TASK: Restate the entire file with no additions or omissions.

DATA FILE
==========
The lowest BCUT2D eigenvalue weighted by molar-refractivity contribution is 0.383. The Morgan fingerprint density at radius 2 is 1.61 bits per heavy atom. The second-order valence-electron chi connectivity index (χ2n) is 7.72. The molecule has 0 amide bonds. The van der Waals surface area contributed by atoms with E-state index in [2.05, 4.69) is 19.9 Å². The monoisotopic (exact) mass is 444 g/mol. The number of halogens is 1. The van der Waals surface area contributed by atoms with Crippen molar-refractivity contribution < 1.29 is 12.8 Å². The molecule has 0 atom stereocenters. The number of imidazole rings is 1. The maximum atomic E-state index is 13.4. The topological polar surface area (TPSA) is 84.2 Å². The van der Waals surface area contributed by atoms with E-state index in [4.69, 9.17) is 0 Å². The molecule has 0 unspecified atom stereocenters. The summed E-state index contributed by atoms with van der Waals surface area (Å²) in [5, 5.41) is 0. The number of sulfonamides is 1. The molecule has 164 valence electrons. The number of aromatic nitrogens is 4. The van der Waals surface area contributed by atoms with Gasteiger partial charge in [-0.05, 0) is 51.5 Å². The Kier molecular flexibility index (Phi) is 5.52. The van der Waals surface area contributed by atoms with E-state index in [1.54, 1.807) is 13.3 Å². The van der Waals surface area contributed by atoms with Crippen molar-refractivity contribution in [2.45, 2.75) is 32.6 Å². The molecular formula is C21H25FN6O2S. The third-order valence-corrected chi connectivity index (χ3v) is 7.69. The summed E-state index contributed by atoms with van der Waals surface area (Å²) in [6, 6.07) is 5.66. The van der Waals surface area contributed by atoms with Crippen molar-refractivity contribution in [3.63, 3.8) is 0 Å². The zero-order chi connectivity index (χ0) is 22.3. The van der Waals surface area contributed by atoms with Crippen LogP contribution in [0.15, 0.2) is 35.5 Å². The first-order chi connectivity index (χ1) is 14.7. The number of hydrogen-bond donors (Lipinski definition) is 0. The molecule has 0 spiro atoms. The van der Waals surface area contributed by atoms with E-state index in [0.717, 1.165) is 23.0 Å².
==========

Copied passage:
The lowest BCUT2D eigenvalue weighted by molar-refractivity contribution is 0.383. The Morgan fingerprint density at radius 2 is 1.61 bits per heavy atom. The second-order valence-electron chi connectivity index (χ2n) is 7.72. The molecule has 0 amide bonds. The van der Waals surface area contributed by atoms with E-state index in [2.05, 4.69) is 19.9 Å². The monoisotopic (exact) mass is 444 g/mol. The number of halogens is 1. The van der Waals surface area contributed by atoms with Crippen molar-refractivity contribution < 1.29 is 12.8 Å². The molecule has 0 atom stereocenters. The number of imidazole rings is 1. The maximum atomic E-state index is 13.4. The topological polar surface area (TPSA) is 84.2 Å². The van der Waals surface area contributed by atoms with E-state index in [4.69, 9.17) is 0 Å². The molecule has 0 unspecified atom stereocenters. The summed E-state index contributed by atoms with van der Waals surface area (Å²) in [5, 5.41) is 0. The number of sulfonamides is 1. The molecule has 164 valence electrons. The number of aromatic nitrogens is 4. The van der Waals surface area contributed by atoms with Gasteiger partial charge in [-0.05, 0) is 51.5 Å². The Kier molecular flexibility index (Phi) is 5.52. The van der Waals surface area contributed by atoms with E-state index in [1.54, 1.807) is 13.3 Å². The van der Waals surface area contributed by atoms with Crippen molar-refractivity contribution in [2.45, 2.75) is 32.6 Å². The molecular formula is C21H25FN6O2S. The third-order valence-corrected chi connectivity index (χ3v) is 7.69. The summed E-state index contributed by atoms with van der Waals surface area (Å²) in [6, 6.07) is 5.66. The van der Waals surface area contributed by atoms with Crippen molar-refractivity contribution in [3.63, 3.8) is 0 Å². The zero-order chi connectivity index (χ0) is 22.3. The van der Waals surface area contributed by atoms with Crippen LogP contribution in [0.15, 0.2) is 35.5 Å². The first-order chi connectivity index (χ1) is 14.7. The number of hydrogen-bond donors (Lipinski definition) is 0. The molecule has 0 spiro atoms. The van der Waals surface area contributed by atoms with E-state index in [0.717, 1.165) is 23.0 Å².